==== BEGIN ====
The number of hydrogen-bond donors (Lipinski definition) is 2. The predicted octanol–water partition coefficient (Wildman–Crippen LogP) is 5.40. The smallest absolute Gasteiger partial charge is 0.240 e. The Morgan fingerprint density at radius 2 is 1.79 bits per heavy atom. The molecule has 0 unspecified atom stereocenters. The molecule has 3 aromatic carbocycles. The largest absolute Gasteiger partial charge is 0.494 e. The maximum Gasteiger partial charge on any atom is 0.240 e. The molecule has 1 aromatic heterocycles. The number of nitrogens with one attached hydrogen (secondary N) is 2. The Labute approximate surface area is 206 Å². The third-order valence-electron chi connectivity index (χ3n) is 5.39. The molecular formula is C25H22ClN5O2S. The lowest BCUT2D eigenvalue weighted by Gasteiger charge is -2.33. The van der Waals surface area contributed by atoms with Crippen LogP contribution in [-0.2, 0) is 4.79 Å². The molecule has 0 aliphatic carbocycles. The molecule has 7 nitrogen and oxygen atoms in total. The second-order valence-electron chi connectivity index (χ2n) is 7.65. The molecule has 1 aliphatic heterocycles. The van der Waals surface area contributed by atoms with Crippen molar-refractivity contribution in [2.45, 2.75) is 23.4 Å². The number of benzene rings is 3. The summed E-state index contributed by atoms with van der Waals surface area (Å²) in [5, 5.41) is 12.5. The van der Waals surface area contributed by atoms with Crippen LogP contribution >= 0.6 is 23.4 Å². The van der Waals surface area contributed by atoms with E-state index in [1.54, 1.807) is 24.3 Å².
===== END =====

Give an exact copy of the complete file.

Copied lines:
The number of hydrogen-bond donors (Lipinski definition) is 2. The predicted octanol–water partition coefficient (Wildman–Crippen LogP) is 5.40. The smallest absolute Gasteiger partial charge is 0.240 e. The Morgan fingerprint density at radius 2 is 1.79 bits per heavy atom. The molecule has 0 unspecified atom stereocenters. The molecule has 3 aromatic carbocycles. The largest absolute Gasteiger partial charge is 0.494 e. The maximum Gasteiger partial charge on any atom is 0.240 e. The molecule has 1 aromatic heterocycles. The number of nitrogens with one attached hydrogen (secondary N) is 2. The Labute approximate surface area is 206 Å². The third-order valence-electron chi connectivity index (χ3n) is 5.39. The molecular formula is C25H22ClN5O2S. The lowest BCUT2D eigenvalue weighted by Gasteiger charge is -2.33. The van der Waals surface area contributed by atoms with Crippen LogP contribution in [-0.2, 0) is 4.79 Å². The molecule has 0 aliphatic carbocycles. The molecule has 7 nitrogen and oxygen atoms in total. The second-order valence-electron chi connectivity index (χ2n) is 7.65. The molecule has 1 aliphatic heterocycles. The van der Waals surface area contributed by atoms with Crippen molar-refractivity contribution in [2.45, 2.75) is 23.4 Å². The number of benzene rings is 3. The summed E-state index contributed by atoms with van der Waals surface area (Å²) in [5, 5.41) is 12.5. The van der Waals surface area contributed by atoms with Crippen LogP contribution >= 0.6 is 23.4 Å². The van der Waals surface area contributed by atoms with E-state index in [1.54, 1.807) is 24.3 Å².